Mechanism of Ammonia Loss in Swine Effluent

Sang Ryong Lee1, Wayne P. Robarge1* and John T. Walker2

Swine animal feeding operations (AFOs) are sources of various gases [ammonia (NH3), hydrogen sulfide (H2S), carbon dioxide (CO2), volatile organic compounds (VOCs)], and fine particulate matter. A key for understanding NH3 emission in swine waste effluent has been suggested by the equilibrium equation:

Ammonia emission equation

Gaseous emissions from simple aqueous systems are typically controlled by temperature, pH, wind speed, total dissolved concentration of the chemical species of interest (e.g. NH4+NH3 = TAN), and the Henry’s law coefficient. Using a simple flow-through Teflon-lined chamber (0.3m × 0.2m × 0.15m), we have compared emissions of NH3 from swine barn and lagoon effluent (finisher facilities, eastern North Carolina) to pure solutions of (NH4)2SO4 under conditions of identical pH, temperature and TAN. Wind speed in the chamber is < 0.05 m sec-1. All treatments exhibit the expected response in emissions with changes in temperature and pH. However, NH3 emissions from the barn liquid are 5 times those from pure solutions of (NH4)2SO4 (figure 1).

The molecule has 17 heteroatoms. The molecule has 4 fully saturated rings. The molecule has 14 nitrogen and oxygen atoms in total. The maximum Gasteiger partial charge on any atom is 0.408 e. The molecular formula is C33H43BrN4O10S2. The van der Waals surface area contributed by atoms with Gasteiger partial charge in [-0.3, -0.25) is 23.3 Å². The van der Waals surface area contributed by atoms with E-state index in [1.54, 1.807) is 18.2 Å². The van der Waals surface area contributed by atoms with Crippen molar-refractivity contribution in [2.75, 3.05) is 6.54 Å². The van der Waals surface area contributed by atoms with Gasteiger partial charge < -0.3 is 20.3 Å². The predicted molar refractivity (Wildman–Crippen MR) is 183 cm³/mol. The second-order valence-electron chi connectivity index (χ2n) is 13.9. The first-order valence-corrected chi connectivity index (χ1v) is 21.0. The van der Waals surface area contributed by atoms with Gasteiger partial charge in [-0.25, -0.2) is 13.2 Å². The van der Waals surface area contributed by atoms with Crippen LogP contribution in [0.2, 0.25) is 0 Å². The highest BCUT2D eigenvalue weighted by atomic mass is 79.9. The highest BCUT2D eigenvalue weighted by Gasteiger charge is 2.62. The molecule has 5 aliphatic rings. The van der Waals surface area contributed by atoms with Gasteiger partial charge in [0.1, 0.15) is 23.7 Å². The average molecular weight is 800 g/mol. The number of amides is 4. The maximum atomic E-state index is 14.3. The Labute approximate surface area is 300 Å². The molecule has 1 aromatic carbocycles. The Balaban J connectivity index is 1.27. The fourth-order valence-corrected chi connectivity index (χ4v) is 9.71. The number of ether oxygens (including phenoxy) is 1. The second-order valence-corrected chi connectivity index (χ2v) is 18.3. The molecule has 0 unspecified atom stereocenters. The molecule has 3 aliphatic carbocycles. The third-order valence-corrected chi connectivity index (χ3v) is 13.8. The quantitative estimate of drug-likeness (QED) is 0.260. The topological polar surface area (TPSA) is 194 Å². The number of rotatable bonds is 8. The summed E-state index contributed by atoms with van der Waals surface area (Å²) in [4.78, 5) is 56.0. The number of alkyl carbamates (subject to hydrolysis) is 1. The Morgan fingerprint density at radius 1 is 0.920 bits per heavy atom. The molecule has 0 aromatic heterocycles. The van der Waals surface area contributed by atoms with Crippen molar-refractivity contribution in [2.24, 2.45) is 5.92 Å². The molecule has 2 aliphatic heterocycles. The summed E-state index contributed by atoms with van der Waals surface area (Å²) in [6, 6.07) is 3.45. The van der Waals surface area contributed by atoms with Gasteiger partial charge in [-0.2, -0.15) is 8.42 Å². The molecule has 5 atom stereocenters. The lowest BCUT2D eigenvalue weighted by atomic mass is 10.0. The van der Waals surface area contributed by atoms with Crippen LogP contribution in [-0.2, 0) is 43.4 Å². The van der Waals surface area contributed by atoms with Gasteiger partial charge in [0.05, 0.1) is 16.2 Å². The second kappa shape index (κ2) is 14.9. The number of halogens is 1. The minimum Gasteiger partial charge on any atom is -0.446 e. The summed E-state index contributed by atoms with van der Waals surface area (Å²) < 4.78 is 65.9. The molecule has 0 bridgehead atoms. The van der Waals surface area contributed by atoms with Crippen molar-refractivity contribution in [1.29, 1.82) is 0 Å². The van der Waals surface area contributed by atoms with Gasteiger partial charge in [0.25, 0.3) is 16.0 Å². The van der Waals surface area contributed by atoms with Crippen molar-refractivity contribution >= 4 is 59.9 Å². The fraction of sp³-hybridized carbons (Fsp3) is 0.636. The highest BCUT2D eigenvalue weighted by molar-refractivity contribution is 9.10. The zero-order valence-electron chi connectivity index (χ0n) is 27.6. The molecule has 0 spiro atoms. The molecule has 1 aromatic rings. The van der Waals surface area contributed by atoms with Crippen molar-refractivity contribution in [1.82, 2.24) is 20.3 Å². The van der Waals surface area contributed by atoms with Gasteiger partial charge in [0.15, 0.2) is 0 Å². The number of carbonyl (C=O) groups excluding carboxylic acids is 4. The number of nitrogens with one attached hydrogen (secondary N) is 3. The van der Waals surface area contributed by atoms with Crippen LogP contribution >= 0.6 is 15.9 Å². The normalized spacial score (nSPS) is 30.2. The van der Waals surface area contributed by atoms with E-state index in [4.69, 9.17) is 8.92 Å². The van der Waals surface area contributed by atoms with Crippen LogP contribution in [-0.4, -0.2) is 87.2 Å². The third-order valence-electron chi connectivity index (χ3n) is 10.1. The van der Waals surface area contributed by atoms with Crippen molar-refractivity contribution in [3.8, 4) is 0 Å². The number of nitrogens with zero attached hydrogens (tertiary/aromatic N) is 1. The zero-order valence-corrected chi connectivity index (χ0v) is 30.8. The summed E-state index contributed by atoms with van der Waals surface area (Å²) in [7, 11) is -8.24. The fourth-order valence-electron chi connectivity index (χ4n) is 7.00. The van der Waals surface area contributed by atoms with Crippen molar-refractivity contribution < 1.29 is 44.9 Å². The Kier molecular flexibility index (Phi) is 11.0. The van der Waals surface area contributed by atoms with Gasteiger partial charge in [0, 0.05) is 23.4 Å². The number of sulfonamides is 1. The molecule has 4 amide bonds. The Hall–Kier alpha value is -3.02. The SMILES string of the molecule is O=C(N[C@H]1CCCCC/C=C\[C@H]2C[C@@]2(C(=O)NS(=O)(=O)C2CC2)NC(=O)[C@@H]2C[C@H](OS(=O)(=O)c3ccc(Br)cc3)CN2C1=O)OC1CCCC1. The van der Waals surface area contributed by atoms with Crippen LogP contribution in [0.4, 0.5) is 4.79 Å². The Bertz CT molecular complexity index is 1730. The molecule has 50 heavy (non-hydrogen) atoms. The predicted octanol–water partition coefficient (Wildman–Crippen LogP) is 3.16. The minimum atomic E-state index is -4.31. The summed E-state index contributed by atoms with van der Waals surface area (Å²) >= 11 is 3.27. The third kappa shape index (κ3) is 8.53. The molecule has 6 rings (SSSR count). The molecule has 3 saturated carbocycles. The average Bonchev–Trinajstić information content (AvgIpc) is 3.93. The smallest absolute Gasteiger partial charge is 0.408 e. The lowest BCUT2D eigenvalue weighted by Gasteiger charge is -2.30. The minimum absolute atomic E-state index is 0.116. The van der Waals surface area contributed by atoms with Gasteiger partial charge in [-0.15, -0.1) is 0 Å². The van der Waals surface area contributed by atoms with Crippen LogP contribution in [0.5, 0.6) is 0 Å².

Ammonia flux graph
Figure 1. Ammonia flux from swine lagoon and barn liquid compared to an ammonium sulfate solution.

The large difference in emissions between solutions of equivalent TAN suggests the possibility of a synergistic mechanism that is enhancing NH3 emissions. Little is known about the interactions of other gases, i.e. NH3-VOCs which contribute to further loss of NH3 in swine AFOs. This presentation will propose an alternative NH3 volatilization mechanism in swine waste effluent. Concurrent measurements as part of the National Air Emissions Monitoring Study (NAEMS) document the emissions of CO2, H2S and VOCs (primarily acetic, propionic and butyric acids) at levels that are comparable to observed NH3 emissions. Controlled experiments are underway to investigate further the potential for enhanced emissions of NH3 due to the concurrent release of other volatile species. If successful, this work will be extended to determine the potential for other synergistic reactions that influence gaseous emissions across the air-liquid interface of swine manure effluent.

* Wayne P. Robarge: ; 919-515-1454
1 North Carolina State University, Department of Soil Science, Raleigh, NC 27695-7619
2 U.S. Environmental Protection Agency, NRMRL, Research Triangle Park, NC 27711